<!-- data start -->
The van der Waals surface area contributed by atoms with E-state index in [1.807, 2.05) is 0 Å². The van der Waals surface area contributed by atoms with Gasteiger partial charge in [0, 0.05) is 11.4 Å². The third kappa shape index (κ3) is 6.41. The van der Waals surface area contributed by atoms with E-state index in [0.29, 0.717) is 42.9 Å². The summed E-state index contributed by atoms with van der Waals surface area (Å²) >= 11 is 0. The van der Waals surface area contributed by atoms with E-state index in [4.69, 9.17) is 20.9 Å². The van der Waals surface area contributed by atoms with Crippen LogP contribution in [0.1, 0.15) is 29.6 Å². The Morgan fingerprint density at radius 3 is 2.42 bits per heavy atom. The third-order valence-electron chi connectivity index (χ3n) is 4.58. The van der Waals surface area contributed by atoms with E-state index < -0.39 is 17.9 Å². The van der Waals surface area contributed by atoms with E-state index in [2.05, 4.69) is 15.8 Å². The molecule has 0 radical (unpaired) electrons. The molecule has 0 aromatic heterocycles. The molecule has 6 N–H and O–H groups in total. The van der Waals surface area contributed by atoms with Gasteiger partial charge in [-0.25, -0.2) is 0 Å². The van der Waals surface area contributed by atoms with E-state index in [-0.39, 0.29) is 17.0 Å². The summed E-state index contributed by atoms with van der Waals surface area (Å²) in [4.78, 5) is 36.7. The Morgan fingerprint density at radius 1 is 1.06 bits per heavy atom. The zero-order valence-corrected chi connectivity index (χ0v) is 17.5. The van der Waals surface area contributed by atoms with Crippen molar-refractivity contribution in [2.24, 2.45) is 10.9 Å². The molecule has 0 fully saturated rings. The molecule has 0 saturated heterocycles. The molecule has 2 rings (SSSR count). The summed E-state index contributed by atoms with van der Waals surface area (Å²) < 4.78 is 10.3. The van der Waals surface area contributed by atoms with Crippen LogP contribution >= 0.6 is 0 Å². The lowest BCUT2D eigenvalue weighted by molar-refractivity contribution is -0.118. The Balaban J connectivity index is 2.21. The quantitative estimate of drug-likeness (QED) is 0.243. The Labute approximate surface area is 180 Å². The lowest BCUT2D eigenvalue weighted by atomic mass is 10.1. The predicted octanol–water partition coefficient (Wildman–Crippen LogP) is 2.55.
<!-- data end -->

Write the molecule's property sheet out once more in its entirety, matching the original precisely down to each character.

The van der Waals surface area contributed by atoms with E-state index in [1.807, 2.05) is 0 Å². The van der Waals surface area contributed by atoms with Gasteiger partial charge in [0, 0.05) is 11.4 Å². The third kappa shape index (κ3) is 6.41. The van der Waals surface area contributed by atoms with E-state index in [0.29, 0.717) is 42.9 Å². The summed E-state index contributed by atoms with van der Waals surface area (Å²) >= 11 is 0. The van der Waals surface area contributed by atoms with E-state index in [4.69, 9.17) is 20.9 Å². The van der Waals surface area contributed by atoms with Crippen LogP contribution in [0.1, 0.15) is 29.6 Å². The Morgan fingerprint density at radius 3 is 2.42 bits per heavy atom. The third-order valence-electron chi connectivity index (χ3n) is 4.58. The van der Waals surface area contributed by atoms with E-state index < -0.39 is 17.9 Å². The van der Waals surface area contributed by atoms with E-state index in [2.05, 4.69) is 15.8 Å². The molecule has 0 radical (unpaired) electrons. The molecule has 0 aromatic heterocycles. The molecule has 6 N–H and O–H groups in total. The van der Waals surface area contributed by atoms with Gasteiger partial charge in [-0.25, -0.2) is 0 Å². The van der Waals surface area contributed by atoms with E-state index in [-0.39, 0.29) is 17.0 Å². The summed E-state index contributed by atoms with van der Waals surface area (Å²) in [4.78, 5) is 36.7. The Morgan fingerprint density at radius 1 is 1.06 bits per heavy atom. The zero-order valence-corrected chi connectivity index (χ0v) is 17.5. The van der Waals surface area contributed by atoms with Crippen molar-refractivity contribution in [2.24, 2.45) is 10.9 Å². The molecule has 0 fully saturated rings. The molecule has 0 saturated heterocycles. The molecule has 2 rings (SSSR count). The summed E-state index contributed by atoms with van der Waals surface area (Å²) < 4.78 is 10.3. The van der Waals surface area contributed by atoms with Crippen LogP contribution >= 0.6 is 0 Å². The lowest BCUT2D eigenvalue weighted by molar-refractivity contribution is -0.118. The Balaban J connectivity index is 2.21. The quantitative estimate of drug-likeness (QED) is 0.243. The Labute approximate surface area is 180 Å². The lowest BCUT2D eigenvalue weighted by atomic mass is 10.1. The predicted octanol–water partition coefficient (Wildman–Crippen LogP) is 2.55.